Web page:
Inspired by Woolmer, 'thick-skinned' Kirsten ready for Pakistan challenge

No stranger to the expectations of fans in South Asia, Kirsten has already got to work to identify the obstacles ahead

Danyal Rasool
Danyal Rasool
Gary Kirsten at a press conference in Pune, May 4, 2018

Gary Kirsten has three ICC tournaments during his two-year stint as Pakistan coach  •  Hindustan Times/Getty Images

Pakistan's new white-ball coach Gary Kirsten may not have joined the team in person yet but he appears to be preparing for the magnitude of the challenge already. Speaking to talkSPORT, Kirsten said there was little doubt about the talent in the Pakistan squad, but also hinted at problems he had already picked up on.
"Everyone always talks about watching some of these players play on any given day and getting mesmerised by their abilities," he said, talking to former England fast bowler Steve Harmison and broadcaster Neil Manthorp. "But the short time I've had in connection remotely with the team, one can pick up very quickly what the potential blockages are. And I guess it's my role as a coach, to assist in unlocking the natural ability that they have."
Kirsten, who takes over at a time of both on- and off-field flux in Pakistan cricket, said it was natural to expect negativity, suggesting the knock-on effects of poor on-field results seep into all aspects of the game.
Following a poor ODI World Cup, Pakistan lost 3-0 in Tests to Australia and 4-1 in T20Is in New Zealand. Then against a weakened visiting New Zealand team, Pakistan only managed a 2-2 draw before scraping past Ireland 2-1 this week.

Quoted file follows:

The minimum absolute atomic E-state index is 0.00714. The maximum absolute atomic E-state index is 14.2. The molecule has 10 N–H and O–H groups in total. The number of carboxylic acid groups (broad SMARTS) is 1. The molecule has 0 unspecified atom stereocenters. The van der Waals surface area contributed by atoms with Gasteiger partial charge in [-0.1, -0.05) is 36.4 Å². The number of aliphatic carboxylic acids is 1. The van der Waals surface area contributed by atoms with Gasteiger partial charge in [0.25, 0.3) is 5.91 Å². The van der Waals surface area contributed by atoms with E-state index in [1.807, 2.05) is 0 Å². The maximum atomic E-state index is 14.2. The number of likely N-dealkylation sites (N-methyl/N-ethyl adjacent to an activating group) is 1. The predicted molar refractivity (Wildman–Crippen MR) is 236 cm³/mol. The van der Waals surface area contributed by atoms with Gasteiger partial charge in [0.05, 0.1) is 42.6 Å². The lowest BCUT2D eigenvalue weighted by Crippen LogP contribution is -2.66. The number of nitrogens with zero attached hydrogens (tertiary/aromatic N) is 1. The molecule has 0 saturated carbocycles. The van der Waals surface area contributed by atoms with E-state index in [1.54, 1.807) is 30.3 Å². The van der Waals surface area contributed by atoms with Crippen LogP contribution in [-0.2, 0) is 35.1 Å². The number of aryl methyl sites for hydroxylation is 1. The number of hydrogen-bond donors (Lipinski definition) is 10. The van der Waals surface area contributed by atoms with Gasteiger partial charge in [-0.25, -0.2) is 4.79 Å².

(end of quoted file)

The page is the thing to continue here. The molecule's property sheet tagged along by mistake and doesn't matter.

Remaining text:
During that time, Babar Azam was sacked as captain and replaced by Shaheen Shah Afridi, only for Afridi to be replaced by Babar a few weeks later. Off the field, Mickey Arthur was removed as team director with Mohammad Hafeez performing the role in Australia and New Zealand, while there have been three different PCB chairmen in the last year.
"I've been around the coaching circuit enough to know that pretty much any team environment that's not winning, you will get factions. The fact is, it could be highlighted even more in certain cultures and environments. The one thing about being a coach of over 20 years now is that you get a little bit more thick-skinned. And that's the one thing I did learn from Bob [Woolmer], by the way.
"He had a really thick skin by the end of his coaching career. Because you're just trying to do as best a job you can, accepting the fact that when the team's not doing well, there's always going to be a whole bunch of criticism."
"My kids are a little bit older now, which makes it slightly easier to travel, and to work with an international team of the likes of Pakistan was very appealing to me."
Kirsten's time with India should, in theory at least, prepare him for the administrative challenges of working with a cricket board in South Asia, and the wisdom of accepting there will be inevitable limitations on his powers. "I think my learnings over my three years with India was that there are some battles that you just absolutely not going to win. And then you just focus on the ones that you can win, and hopefully that's enough for the team to do really well.